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Nigel Farage: Immigration ‘Population Crisis’ Causing Problems for Britain’s Public Healthcare

Former UK Independence Party leader Nigel Farage identified high immigration levels as a significant factor contributing to financial issues related to the British National Health Service (NHS). While introducing a segment on Fox and Friends, Steve Doocy mentioned protestors in London who wanted more money for their country’s NHS, “the same universal system that Democrats have continued to push for here in the United States.”

Farage, a Fox News Contributor, explained that his nation has “a population crisis caused by government policy on immigration,” noting that it adds five hundred thousand people per year, “so we with a population of 65 million are now increasing by half a million people every single year, over three quarters of that directly attributable to immigration over the last few years.” He continued, “And the problem is, you know, we just haven’t got enough hospitals, we haven’t got enough doctors, we haven’t got enough facilities, that’s one problem we’ve got.”

Pointing to what he considers another large issue, he said, “the National Health Service has kinda moved into becoming the International Health Service.” He said the country is “providing a lot a healthcare for people coming into Britain from all over the world.”

He averred that the system requires “some absolutely fundamental reforms,” noting that it “was set up in 1948, and actually, surprisingly, for a state run thing” people for many years “had great faith in it,” but “right now, it’s pretty much at breaking point.”

The politicians responsible for the nation’s immigration influx “are in denial as to why there’s a problem in the health service,” Farage said, noting that the country will “have to go on spending more and more money.” He said that “There are reforms we could make within the service,” specifically mentioning that he “worried about the cost we’re paying for some drugs, elements like that.”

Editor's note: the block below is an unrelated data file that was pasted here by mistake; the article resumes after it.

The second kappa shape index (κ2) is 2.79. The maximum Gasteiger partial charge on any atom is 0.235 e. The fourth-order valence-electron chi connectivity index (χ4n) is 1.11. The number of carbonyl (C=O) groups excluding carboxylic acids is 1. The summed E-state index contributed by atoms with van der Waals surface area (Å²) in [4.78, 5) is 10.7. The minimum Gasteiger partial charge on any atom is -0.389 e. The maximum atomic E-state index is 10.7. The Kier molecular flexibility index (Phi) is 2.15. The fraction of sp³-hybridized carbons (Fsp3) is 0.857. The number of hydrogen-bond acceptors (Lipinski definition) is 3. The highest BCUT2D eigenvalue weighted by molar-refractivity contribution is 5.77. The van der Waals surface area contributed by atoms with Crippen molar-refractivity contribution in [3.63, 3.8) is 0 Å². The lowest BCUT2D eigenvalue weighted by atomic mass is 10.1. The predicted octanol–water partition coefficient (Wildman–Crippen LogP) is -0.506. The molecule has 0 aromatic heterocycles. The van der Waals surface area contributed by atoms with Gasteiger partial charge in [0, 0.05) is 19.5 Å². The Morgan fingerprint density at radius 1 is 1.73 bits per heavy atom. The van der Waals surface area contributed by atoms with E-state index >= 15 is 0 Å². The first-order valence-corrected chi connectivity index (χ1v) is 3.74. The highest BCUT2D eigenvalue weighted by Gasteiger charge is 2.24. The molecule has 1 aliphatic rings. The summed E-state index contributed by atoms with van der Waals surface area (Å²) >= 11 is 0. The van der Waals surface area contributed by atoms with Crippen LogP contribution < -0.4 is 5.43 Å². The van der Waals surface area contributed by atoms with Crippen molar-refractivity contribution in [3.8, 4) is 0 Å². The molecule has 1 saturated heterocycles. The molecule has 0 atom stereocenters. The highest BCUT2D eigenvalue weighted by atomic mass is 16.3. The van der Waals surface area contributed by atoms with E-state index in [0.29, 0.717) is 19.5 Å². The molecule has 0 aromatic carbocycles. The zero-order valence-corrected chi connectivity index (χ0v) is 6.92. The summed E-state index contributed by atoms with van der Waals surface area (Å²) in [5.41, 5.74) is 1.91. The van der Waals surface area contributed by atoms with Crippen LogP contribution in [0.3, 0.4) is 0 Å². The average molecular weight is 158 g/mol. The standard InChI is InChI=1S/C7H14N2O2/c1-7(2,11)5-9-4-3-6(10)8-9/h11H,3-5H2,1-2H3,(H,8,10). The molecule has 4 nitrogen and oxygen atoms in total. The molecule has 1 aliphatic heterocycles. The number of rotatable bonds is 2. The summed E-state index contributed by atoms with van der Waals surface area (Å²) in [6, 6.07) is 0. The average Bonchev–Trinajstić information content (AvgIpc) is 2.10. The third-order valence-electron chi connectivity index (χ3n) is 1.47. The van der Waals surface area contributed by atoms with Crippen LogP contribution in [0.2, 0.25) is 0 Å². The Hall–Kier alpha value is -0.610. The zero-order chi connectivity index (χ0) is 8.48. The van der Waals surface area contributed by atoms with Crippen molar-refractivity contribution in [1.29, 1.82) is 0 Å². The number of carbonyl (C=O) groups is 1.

Once government provided benefits are implemented, “any attempt in the future to reform it or take those benefits back becomes politically impossible,” Farage asserted. He said that Americans must have a debate about this issue, because if the US adopts “universal healthcare paid for centrally out a taxes, you would never ever be able to remove it.”

When Steve Doocy mentioned wait times for procedures due to the volume of people seeking them, and the additional element of longer life spans, Farage noted that there are also many more procedures “now available to people for conditions that were untreatable when the NHS was set up 70 years ago.”

Farage predicted that “over time” the wealthy will exit the public system in favor of private options “because the waiting times have become that long.”

“But let’s be in no doubt, you know, we’ve got a big problem, really big problem now with our NHS,” he concluded.

Some British politicians attacked President Donald Trump after he weighed in on Twitter. The president tweeted saying, “The Democrats are pushing for Universal HealthCare while thousands of people are marching in the UK because their U system is going broke and not working. Dems want to greatly raise taxes for really bad and non-personal medical care. No thanks!”

He then praised Fox and Friends in the next tweet: “Thank you to @foxandfriends for exposing the truth. Perhaps that’s why your ratings are soooo much better than your untruthful competition!”

Jeremy Corbyn, the leader of Britain’s Labour party, retorted: “Wrong. People were marching because we love our NHS and hate what the Tories are doing to it. Healthcare is a human right.”

Jonathan Ashworth, also of the Labour party, tweeted: “Labour will take no lessons from Donald Trump who wants to deny healthcare to millions in America with a system that checks your purse before it checks your pulse.”

Angela Rayner, another member of the Labour party, lashed out at Trump, saying that his “regime is plotting to deny vital healthcare to millions of fellow Americans.” She then referred to the duly elected US leader as “a phoney president” asserting: “The last thing our NHS needs is a phoney president making comments to undermine it! Just butt out for once.”

Some media outlets said that Trump’s tweet was incorrect. CBS News said in a tweet: “Pres. Trump mischaracterizes protests over health care funding in Britain to attack Democrats for "pushing for Universal HealthCare"; London demonstrations were in support of National Health Service, calling for more funding”

A Washington Post piece titled “Trump thought the British were protesting their health service. They weren’t” said that “the thousands of Britons who took to the streets over the weekend were marching in support of the NHS and calling for greater government funding.”

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